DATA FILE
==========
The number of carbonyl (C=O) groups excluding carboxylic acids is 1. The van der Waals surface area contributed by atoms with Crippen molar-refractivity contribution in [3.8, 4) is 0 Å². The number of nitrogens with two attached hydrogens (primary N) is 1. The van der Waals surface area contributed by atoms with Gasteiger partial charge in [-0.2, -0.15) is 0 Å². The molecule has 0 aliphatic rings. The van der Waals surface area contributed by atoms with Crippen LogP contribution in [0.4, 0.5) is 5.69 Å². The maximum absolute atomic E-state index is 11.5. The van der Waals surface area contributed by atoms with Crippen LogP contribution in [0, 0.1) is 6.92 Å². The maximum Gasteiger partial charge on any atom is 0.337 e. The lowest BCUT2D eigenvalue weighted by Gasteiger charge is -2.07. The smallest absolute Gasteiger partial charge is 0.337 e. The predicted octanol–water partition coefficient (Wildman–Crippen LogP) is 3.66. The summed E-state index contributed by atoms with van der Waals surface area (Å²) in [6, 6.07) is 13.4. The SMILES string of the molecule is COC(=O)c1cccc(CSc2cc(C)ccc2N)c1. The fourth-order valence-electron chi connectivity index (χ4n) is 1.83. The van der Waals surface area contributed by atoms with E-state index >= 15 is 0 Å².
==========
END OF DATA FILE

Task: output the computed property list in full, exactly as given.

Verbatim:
The number of carbonyl (C=O) groups excluding carboxylic acids is 1. The van der Waals surface area contributed by atoms with Crippen molar-refractivity contribution in [3.8, 4) is 0 Å². The number of nitrogens with two attached hydrogens (primary N) is 1. The van der Waals surface area contributed by atoms with Gasteiger partial charge in [-0.2, -0.15) is 0 Å². The molecule has 0 aliphatic rings. The van der Waals surface area contributed by atoms with Crippen LogP contribution in [0.4, 0.5) is 5.69 Å². The maximum absolute atomic E-state index is 11.5. The van der Waals surface area contributed by atoms with Crippen LogP contribution in [0, 0.1) is 6.92 Å². The maximum Gasteiger partial charge on any atom is 0.337 e. The lowest BCUT2D eigenvalue weighted by Gasteiger charge is -2.07. The smallest absolute Gasteiger partial charge is 0.337 e. The predicted octanol–water partition coefficient (Wildman–Crippen LogP) is 3.66. The summed E-state index contributed by atoms with van der Waals surface area (Å²) in [6, 6.07) is 13.4. The SMILES string of the molecule is COC(=O)c1cccc(CSc2cc(C)ccc2N)c1. The fourth-order valence-electron chi connectivity index (χ4n) is 1.83. The van der Waals surface area contributed by atoms with E-state index >= 15 is 0 Å².